Against that backdrop (and the reality that I had about 100 minutes of classroom time), my “what to teach” resolved to the following three objectives (phrased in terms of what students would be able to do if I was successful). I have annotated these with my practitioner thoughts.

1. Analyze and understand how legal authorities (including the Constitution, National Security Act of 1947 and Executive Order 12333) directly affect and shape the planning and conduct of covert action activities. Based on my experiences, this objective involves three practice pointers. First, it underscores the underlying need for legal authority in the covert action arena. The need for positive authority in governmental action is a key practice element and is often presumed rather than explicitly identified. Second, students should intellectually experience how specific elements of the National Security Act (as well as related executive orders and other statutes of general applicability) can shape—that is, constrain as well as facilitate—the conduct of covert action activities. This naturally requires students to get their “intellectual hands” dirty with statutory analysis and issue spotting in “applying the law” to proposed operational activities. Third, at a practical level, the distinction between law and policy is an important element that lawyers need to master. The ability of national security lawyers to accurately make and communicate this distinction for their clients is a central lawyering skill—often underestimated but of overwhelming importance.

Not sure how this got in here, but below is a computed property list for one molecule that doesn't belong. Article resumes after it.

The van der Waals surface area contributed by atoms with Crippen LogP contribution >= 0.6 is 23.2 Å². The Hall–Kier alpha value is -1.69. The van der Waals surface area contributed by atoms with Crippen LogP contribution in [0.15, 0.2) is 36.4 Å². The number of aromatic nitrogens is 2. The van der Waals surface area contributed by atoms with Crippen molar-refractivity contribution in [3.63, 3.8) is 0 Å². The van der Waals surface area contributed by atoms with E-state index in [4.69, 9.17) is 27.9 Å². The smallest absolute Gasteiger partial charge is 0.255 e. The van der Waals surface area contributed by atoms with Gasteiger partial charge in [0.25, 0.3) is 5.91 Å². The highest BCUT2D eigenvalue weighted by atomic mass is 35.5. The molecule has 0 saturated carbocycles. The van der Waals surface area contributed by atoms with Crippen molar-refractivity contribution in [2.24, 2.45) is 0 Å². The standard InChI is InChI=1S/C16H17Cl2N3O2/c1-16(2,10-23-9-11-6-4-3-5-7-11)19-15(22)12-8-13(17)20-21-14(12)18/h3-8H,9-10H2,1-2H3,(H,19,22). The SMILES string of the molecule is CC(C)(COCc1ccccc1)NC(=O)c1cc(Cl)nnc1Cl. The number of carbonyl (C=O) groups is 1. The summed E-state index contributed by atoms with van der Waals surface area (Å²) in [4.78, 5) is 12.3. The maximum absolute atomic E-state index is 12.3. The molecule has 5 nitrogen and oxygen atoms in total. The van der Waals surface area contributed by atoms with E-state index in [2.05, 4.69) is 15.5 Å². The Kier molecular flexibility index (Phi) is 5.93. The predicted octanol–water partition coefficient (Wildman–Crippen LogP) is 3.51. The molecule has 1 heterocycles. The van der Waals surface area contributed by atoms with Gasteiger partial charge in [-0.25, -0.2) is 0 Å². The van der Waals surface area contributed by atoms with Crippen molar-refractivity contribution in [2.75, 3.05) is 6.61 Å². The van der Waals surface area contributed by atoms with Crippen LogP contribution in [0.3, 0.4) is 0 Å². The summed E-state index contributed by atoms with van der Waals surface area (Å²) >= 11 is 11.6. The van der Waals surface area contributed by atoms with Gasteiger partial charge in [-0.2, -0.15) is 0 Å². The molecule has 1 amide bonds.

2. Better understand how legal issues may arise in the conduct of covert action activities. Given the limited case law and publicly available information on covert action, teaching about practical legal aspects of covert action in the law school context is challenging. Moreover, what is generally available tends to present more extreme or sensational activities and issues. This is not to understate the significance of the existing case law or shy away from historical controversies involving covert action programs. Rather, it is to note that the scarcity of publicly available source materials potentially narrows a student’s aperture (and understanding) as to the scope of covert action and how quotidian legal issues arise in these programs. Getting students to better understand how extreme issues arise as well as providing context to appreciate more routine issues results in a more complete understanding of what it means to be a lawyer in this context.